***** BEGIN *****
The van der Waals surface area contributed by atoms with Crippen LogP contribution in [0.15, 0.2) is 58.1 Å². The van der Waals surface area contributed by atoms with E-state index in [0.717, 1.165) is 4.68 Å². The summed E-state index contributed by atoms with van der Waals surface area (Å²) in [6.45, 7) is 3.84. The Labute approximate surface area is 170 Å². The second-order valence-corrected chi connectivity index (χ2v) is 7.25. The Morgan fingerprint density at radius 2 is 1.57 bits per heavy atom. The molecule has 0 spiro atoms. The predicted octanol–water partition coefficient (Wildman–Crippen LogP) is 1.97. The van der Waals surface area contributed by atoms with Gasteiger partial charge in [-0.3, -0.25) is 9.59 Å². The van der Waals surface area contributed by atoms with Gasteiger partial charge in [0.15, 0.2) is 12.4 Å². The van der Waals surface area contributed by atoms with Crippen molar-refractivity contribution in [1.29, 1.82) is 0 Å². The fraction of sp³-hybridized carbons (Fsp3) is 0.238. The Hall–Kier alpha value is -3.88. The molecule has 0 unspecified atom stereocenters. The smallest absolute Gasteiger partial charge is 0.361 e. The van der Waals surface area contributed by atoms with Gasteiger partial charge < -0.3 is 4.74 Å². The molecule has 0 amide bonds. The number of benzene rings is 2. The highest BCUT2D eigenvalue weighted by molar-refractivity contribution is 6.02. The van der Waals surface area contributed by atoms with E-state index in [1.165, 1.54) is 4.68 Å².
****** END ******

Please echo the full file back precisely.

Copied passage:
The van der Waals surface area contributed by atoms with Crippen LogP contribution in [0.15, 0.2) is 58.1 Å². The van der Waals surface area contributed by atoms with E-state index in [0.717, 1.165) is 4.68 Å². The summed E-state index contributed by atoms with van der Waals surface area (Å²) in [6.45, 7) is 3.84. The Labute approximate surface area is 170 Å². The second-order valence-corrected chi connectivity index (χ2v) is 7.25. The Morgan fingerprint density at radius 2 is 1.57 bits per heavy atom. The molecule has 0 spiro atoms. The predicted octanol–water partition coefficient (Wildman–Crippen LogP) is 1.97. The van der Waals surface area contributed by atoms with Gasteiger partial charge in [-0.3, -0.25) is 9.59 Å². The van der Waals surface area contributed by atoms with Gasteiger partial charge in [0.15, 0.2) is 12.4 Å². The van der Waals surface area contributed by atoms with Crippen molar-refractivity contribution in [1.29, 1.82) is 0 Å². The fraction of sp³-hybridized carbons (Fsp3) is 0.238. The Hall–Kier alpha value is -3.88. The molecule has 0 unspecified atom stereocenters. The smallest absolute Gasteiger partial charge is 0.361 e. The van der Waals surface area contributed by atoms with Gasteiger partial charge < -0.3 is 4.74 Å². The molecule has 0 amide bonds. The number of benzene rings is 2. The highest BCUT2D eigenvalue weighted by molar-refractivity contribution is 6.02. The van der Waals surface area contributed by atoms with E-state index in [1.165, 1.54) is 4.68 Å².